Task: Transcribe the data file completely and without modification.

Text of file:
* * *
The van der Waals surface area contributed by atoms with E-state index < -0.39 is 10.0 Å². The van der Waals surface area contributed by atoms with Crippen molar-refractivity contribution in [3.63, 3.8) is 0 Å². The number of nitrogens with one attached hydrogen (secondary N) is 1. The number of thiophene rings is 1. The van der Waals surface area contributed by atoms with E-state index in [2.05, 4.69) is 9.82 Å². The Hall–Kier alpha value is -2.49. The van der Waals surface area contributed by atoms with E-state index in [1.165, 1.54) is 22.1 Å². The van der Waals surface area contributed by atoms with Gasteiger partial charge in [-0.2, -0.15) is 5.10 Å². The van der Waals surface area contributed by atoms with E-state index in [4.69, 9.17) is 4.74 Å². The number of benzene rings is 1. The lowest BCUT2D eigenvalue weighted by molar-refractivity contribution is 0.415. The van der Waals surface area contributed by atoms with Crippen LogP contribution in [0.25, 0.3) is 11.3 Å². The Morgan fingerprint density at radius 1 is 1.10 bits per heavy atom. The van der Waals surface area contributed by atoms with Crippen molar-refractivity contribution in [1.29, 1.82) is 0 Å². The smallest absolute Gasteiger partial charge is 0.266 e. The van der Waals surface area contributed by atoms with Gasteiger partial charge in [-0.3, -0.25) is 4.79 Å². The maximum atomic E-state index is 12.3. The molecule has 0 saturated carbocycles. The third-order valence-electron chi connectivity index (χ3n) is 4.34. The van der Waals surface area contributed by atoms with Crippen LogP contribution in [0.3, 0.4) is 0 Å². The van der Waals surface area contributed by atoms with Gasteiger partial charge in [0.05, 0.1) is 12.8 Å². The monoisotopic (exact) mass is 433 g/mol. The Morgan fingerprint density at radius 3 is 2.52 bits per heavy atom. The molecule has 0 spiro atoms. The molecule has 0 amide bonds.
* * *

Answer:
The van der Waals surface area contributed by atoms with E-state index < -0.39 is 10.0 Å². The van der Waals surface area contributed by atoms with Crippen molar-refractivity contribution in [3.63, 3.8) is 0 Å². The number of nitrogens with one attached hydrogen (secondary N) is 1. The number of thiophene rings is 1. The van der Waals surface area contributed by atoms with E-state index in [2.05, 4.69) is 9.82 Å². The Hall–Kier alpha value is -2.49. The van der Waals surface area contributed by atoms with E-state index in [1.165, 1.54) is 22.1 Å². The van der Waals surface area contributed by atoms with Gasteiger partial charge in [-0.2, -0.15) is 5.10 Å². The van der Waals surface area contributed by atoms with E-state index in [4.69, 9.17) is 4.74 Å². The number of benzene rings is 1. The lowest BCUT2D eigenvalue weighted by molar-refractivity contribution is 0.415. The van der Waals surface area contributed by atoms with Crippen LogP contribution in [0.25, 0.3) is 11.3 Å². The Morgan fingerprint density at radius 1 is 1.10 bits per heavy atom. The van der Waals surface area contributed by atoms with Crippen molar-refractivity contribution in [1.29, 1.82) is 0 Å². The smallest absolute Gasteiger partial charge is 0.266 e. The van der Waals surface area contributed by atoms with Gasteiger partial charge in [-0.3, -0.25) is 4.79 Å². The maximum atomic E-state index is 12.3. The molecule has 0 saturated carbocycles. The third-order valence-electron chi connectivity index (χ3n) is 4.34. The van der Waals surface area contributed by atoms with Crippen LogP contribution in [0.3, 0.4) is 0 Å². The van der Waals surface area contributed by atoms with Gasteiger partial charge in [0.05, 0.1) is 12.8 Å². The monoisotopic (exact) mass is 433 g/mol. The Morgan fingerprint density at radius 3 is 2.52 bits per heavy atom. The molecule has 0 spiro atoms. The molecule has 0 amide bonds.